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The Great White Dope
SAN DIEGO, Ca. — Jack Johnson, Negro, former heavyweight champion pugilist, crossed the boundary line from Mexico near this city today and was arrested by a deputy United States Marshal. He is under sentence in Chicago for violation of the Mann Act.
– New York Times, July 21, 1920.
PHILADELPHIA — While heavyweight champion of the world, Jack Johnson flaunted his presence to society like a close quarters body shot to the ribs.
His epicurean lifestyle and determination to live on his terms outside the ring created a groundswell effort to not only take his title, but his manhood as well.
Johnson’s antithetical, desirous abusing of White opponents and lusting for White women put him at loggerheads with current society, prompting the passage of a nebulous piece of legislation called the Mann Act.
The act, designed to prevent women from being transported across state lines for “immoral purposes,” also spawned a sinister sobriquet — The White Slavery Act.
Johnson transported one Lucille Cameron to Chicago, triggering the invocation of the act which called for his arrest.
No one bothered to ask Ms. Cameron if she had been so violated; and if they did, it was after she became Mrs. Jack Johnson. So the “immoral purpose” — was matrimony.
Either way, the system exacted its payback on Johnson, prompting his fleeing to Mexico before finally crossing back to the States to stand trial – for fucking his wife.
“I hate to tell you all what followed; the Lawd was most upset;
Saw them making love and hollered, ‘What have you two et?’
And when they made a full confession, the Lawd said, ‘Hmm, I see;’
I guess I’ll have to teach you a lesson about not minding me.”
– “Forbidden Fruit” lyrics by Oscar Brown Jr., sung by Nina Simone.
That Eliot Spitzer, the ex-governor of arguably the most important state in the Union would get trick-bagged by an escort isn’t an issue — because he wasn’t.
Governor Spitzer, married with children and the presence of morality incarnate, wasn’t just a member of the ‘Head Club For Men’ – he was a client.
For years. While going after the bad guys as Attorney General by day, he apparently went after the bad girls at night. Or was it they after him?
Actually, it was the Emperor’s Club, but what do I know. The club offered ladies of the evening (noon, morning and night included) to dispense their ultimate favor for what now seems to be the ultimate price.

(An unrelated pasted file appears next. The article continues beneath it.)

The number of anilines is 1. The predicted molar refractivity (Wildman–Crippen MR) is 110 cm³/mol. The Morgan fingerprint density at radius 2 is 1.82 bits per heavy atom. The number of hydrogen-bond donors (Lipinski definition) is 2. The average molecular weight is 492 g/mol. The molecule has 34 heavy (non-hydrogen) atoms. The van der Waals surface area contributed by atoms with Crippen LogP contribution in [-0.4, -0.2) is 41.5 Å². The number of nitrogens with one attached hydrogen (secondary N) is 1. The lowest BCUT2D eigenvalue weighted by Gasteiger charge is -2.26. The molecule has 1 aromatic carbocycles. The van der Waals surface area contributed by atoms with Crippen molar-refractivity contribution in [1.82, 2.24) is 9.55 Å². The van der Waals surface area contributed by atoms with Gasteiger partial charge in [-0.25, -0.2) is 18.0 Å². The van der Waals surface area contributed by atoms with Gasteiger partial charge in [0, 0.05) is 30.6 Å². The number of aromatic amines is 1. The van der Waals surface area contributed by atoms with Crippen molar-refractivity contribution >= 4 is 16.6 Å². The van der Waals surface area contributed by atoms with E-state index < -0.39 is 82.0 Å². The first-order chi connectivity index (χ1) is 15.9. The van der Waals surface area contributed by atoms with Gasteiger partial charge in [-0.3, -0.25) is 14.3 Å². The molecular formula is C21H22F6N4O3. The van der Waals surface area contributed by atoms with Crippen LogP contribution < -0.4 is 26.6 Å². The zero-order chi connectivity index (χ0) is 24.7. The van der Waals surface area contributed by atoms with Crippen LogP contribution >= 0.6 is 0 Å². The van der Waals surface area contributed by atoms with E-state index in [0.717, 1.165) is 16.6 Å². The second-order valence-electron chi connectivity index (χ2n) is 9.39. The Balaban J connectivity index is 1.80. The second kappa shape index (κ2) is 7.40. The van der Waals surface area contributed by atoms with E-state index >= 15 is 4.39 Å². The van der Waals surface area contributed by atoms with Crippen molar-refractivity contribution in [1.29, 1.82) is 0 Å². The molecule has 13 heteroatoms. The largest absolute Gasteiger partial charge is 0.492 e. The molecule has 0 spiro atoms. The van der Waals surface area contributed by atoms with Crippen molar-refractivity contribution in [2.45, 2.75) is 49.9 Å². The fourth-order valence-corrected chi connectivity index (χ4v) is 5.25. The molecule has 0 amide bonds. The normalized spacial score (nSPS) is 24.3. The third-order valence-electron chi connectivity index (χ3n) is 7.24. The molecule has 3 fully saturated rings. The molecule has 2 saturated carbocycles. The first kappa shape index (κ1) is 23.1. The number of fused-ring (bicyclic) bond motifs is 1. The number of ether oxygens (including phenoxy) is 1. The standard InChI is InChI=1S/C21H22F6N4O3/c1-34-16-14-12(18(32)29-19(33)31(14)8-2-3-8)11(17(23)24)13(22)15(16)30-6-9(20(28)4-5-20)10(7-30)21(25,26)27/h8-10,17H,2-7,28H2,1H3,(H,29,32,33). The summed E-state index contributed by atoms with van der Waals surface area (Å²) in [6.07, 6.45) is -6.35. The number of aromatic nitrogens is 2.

Spitzer became front and center as the Internal Revenue Service was following the Emperor’s New Cash trail, and the subsequent digging produced Spitzer’s voice on tape (listed in the Club file as ‘Client No. 9′) asking for an order to go…to Washington, D.C..
Now since the escort is making the trick — er, trip — at the behest of the agency and not against her will, the Mann Act may not apply in this case. As of this writing, no criminal charges have been filed against Spitzer, but he still will end up in jail (aka, the Dawg House)…
For f–king his wife.
According to the textbook, “American Cultural History: The Twentieth Century 1910 – 1919,” the average annual salary throughout the decade was $750 a year, over 2.1 million unemployed nationwide, and there were 76 recorded lynchings.
Johnson, who ruled over all in the heavyweight ranks from 1908 – 1915, earned over $220,000 for the fabled “Fight of the Century” over Jim Jeffries on July 4, 1910.
Jeffries, who was urged out of retirement to fight Johnson to “save the White race and prove its supremacy” lost the fight, which triggered race riots throughout the country.
Johnson would continue to dominate and aggravate opponent after opponent and garner as much resentment as acclaim.
In spite of the fact Johnson would eventually lose the title, he showed no undulation in his approach to life, which eventually caught up with him when he sent for a paramour to meet up with him in Chicago.
What parallels these public figures are the pretzel logic of a puritanically pious power monger and a focused force of nature fervently feeding his desire to elevate his perceived status beyond three fifths of a human being.
Well, shit — I coulda also said they just wanted to get their freak on.